Hualien, a mid-sized city in Eastern Taiwan, doesn’t have any jaw dropping tourist attractions, but this ended up being the city that solidified my growing envy of the Taiwanese way of life.
Hualien does not mess around with boring dog advertisements.
Hualien has a handsome cultural center where we caught a drumming show by Ten Drum. While I appreciated the skill of the drummers and that they performed original compositions, their stagecraft leaned more towards a 1980’s metal band aesthetic than I can tolerate. After the hair-thrashing and fog-machine laden show was over we took a drumming lesson from the performers that was lots of fun. HOB, who went to music school (shhhhhh he hates when I tell people that), did much better at the lesson than me.
The most endearing thing about Hualien is how it respects and promotes its indigenous people and their culture.
Even the planters on the city streets have carvings of native dancers.
Our guide from Taroko National Park encouraged us to try the food from local tribes and wrote us a handy list which we brought to the Hualien Night Market.
This was our first night market experience in Taiwan.
OH MY GODS AND GODESSES NIGHT MARKETS!
Is not enough that Taiwan has a superb public transportation system, abundant clean public toilets and delightful religious culture? Oh no, they had to slay me with jealousy of their night markets.
A Taiwanese night market is my social dream: a place of endless delicious affordable snacking opportunities and a scene that is not focused on drinking. I don’t care if people drink alcohol, just that the focus on getting drunk that is the heart of so many American social events is tedious to me.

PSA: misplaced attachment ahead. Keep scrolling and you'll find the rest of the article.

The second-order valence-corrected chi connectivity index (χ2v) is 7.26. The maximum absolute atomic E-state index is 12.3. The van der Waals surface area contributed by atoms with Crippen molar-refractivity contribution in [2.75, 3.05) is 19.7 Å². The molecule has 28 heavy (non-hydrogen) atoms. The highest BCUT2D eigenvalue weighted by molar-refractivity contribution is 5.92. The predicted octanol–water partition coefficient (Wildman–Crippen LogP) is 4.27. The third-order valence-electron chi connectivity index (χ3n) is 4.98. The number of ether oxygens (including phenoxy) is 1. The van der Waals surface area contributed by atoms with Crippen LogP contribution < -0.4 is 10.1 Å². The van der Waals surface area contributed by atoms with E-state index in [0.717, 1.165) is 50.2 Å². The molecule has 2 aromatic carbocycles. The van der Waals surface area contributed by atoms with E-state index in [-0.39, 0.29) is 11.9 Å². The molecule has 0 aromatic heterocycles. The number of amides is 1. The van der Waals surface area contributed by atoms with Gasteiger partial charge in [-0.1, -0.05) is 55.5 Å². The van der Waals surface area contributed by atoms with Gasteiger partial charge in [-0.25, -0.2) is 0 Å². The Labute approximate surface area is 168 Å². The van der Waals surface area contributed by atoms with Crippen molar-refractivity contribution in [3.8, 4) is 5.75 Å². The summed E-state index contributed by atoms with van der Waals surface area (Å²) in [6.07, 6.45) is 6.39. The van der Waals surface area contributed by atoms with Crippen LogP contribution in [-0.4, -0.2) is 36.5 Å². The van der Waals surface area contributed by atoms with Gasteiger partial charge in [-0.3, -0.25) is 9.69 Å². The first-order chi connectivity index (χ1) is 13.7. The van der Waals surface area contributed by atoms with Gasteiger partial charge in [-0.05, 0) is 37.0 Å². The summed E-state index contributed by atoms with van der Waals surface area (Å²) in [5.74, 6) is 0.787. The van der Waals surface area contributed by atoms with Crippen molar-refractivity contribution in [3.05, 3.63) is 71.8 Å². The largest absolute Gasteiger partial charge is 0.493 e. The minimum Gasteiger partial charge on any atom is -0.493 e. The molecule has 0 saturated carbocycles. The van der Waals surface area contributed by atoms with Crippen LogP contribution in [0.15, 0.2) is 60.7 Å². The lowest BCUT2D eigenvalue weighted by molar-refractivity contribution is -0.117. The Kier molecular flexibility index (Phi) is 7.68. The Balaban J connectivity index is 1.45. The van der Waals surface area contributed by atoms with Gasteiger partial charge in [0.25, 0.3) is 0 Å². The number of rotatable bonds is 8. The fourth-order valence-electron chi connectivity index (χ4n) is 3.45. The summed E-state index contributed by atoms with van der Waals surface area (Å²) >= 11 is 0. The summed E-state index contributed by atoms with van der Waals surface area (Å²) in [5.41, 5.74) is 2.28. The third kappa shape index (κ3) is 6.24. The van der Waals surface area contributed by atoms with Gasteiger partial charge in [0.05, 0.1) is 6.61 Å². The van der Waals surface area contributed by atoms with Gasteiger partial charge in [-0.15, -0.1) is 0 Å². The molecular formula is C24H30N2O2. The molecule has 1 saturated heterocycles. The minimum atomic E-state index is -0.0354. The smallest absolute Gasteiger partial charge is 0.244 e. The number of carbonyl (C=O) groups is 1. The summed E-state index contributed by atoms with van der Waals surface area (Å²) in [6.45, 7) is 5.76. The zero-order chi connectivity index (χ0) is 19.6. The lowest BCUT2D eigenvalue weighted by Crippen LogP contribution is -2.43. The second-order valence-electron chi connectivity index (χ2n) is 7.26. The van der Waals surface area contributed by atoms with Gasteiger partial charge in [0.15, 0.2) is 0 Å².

Hualien’s night market has an old timey fun-fair vibe, plus a child-friendly lantern display and a stage where local indigenous bands play for the snacking and strolling crowd.
We had no idea what we were doing, of course. We clutched our handwritten list of indigenous foods and tried to figure out which of the dozens of food vendors might carry them. I found a likely booth and pointed to the phrase for “Bird’s Nest fern” and got an affirmative nod from the lady in front. HOB and I just stood there waiting for her to bring it to us. Oops—we were meant to go behind the booth, where tables were spread about under a tent, crammed with happy, chewing Taiwanese. With the lady’s help, we checked off our selection on a menu.
Our order of Bird’s Nest Fern was perfectly prepared and one of the best dishes I’ve eaten in my life. I suppose the closest flavor I’ve had is tender asparagus, but this was unique and I can see why the fern is beloved by the tribal communities of Hualien.
We wandered about until we found another booth selling bamboo rice. This turned out to be rice grilled inside a bamboo stick. It was sticky and yummy.
The friendly people who sold us the bamboo rice brought us a free dish of food—just because we were tourists I guess—isn’t that the sweetest thing? I think the dish was wild boar and though I’m not sure what the accompanying vegetable was I sure did enjoy its mild nutty flavor.
How we got to Hualien: train from Taitung.
Where we slept: The Fantasy Apartment. Price: €45 for a double. Recommended: yes